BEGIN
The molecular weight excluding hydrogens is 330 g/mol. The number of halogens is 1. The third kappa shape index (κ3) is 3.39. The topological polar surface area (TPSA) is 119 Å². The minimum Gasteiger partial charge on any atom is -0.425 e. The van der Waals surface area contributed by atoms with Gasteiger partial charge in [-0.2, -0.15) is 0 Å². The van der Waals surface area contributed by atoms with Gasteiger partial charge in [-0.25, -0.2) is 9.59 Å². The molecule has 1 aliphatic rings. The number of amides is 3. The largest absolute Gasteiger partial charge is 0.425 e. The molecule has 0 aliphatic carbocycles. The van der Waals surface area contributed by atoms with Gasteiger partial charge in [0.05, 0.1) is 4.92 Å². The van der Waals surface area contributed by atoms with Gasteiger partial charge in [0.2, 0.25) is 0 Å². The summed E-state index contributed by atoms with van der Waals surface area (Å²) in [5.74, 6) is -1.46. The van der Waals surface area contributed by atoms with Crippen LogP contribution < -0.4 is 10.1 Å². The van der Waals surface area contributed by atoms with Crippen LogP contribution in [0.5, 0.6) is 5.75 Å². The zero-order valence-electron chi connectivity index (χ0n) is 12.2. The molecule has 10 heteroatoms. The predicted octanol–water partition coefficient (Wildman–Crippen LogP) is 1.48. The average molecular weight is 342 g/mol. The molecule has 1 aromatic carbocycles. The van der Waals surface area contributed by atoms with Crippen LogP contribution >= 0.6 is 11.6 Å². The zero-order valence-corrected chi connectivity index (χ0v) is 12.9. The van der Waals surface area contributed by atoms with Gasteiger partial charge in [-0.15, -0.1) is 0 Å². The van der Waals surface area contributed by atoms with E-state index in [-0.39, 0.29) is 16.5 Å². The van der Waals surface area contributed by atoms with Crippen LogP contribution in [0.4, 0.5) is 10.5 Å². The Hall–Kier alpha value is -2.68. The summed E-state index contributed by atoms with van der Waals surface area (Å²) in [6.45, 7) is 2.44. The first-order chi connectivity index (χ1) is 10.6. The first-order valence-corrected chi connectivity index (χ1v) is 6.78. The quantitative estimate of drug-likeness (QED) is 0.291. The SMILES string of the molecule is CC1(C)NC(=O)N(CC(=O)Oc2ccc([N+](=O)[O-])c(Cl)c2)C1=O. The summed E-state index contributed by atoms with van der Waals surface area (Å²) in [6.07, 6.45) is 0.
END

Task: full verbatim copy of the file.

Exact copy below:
The molecular weight excluding hydrogens is 330 g/mol. The number of halogens is 1. The third kappa shape index (κ3) is 3.39. The topological polar surface area (TPSA) is 119 Å². The minimum Gasteiger partial charge on any atom is -0.425 e. The van der Waals surface area contributed by atoms with Gasteiger partial charge in [-0.2, -0.15) is 0 Å². The van der Waals surface area contributed by atoms with Gasteiger partial charge in [-0.25, -0.2) is 9.59 Å². The molecule has 1 aliphatic rings. The number of amides is 3. The largest absolute Gasteiger partial charge is 0.425 e. The molecule has 0 aliphatic carbocycles. The van der Waals surface area contributed by atoms with Gasteiger partial charge in [0.05, 0.1) is 4.92 Å². The van der Waals surface area contributed by atoms with Gasteiger partial charge in [0.2, 0.25) is 0 Å². The summed E-state index contributed by atoms with van der Waals surface area (Å²) in [5.74, 6) is -1.46. The van der Waals surface area contributed by atoms with Crippen LogP contribution < -0.4 is 10.1 Å². The van der Waals surface area contributed by atoms with Crippen LogP contribution in [0.5, 0.6) is 5.75 Å². The zero-order valence-electron chi connectivity index (χ0n) is 12.2. The molecule has 10 heteroatoms. The predicted octanol–water partition coefficient (Wildman–Crippen LogP) is 1.48. The average molecular weight is 342 g/mol. The molecule has 1 aromatic carbocycles. The van der Waals surface area contributed by atoms with Crippen LogP contribution >= 0.6 is 11.6 Å². The zero-order valence-corrected chi connectivity index (χ0v) is 12.9. The van der Waals surface area contributed by atoms with Gasteiger partial charge in [-0.15, -0.1) is 0 Å². The van der Waals surface area contributed by atoms with E-state index in [-0.39, 0.29) is 16.5 Å². The van der Waals surface area contributed by atoms with Crippen LogP contribution in [0.4, 0.5) is 10.5 Å². The Hall–Kier alpha value is -2.68. The summed E-state index contributed by atoms with van der Waals surface area (Å²) in [6.45, 7) is 2.44. The first-order chi connectivity index (χ1) is 10.6. The first-order valence-corrected chi connectivity index (χ1v) is 6.78. The quantitative estimate of drug-likeness (QED) is 0.291. The SMILES string of the molecule is CC1(C)NC(=O)N(CC(=O)Oc2ccc([N+](=O)[O-])c(Cl)c2)C1=O. The summed E-state index contributed by atoms with van der Waals surface area (Å²) in [6.07, 6.45) is 0.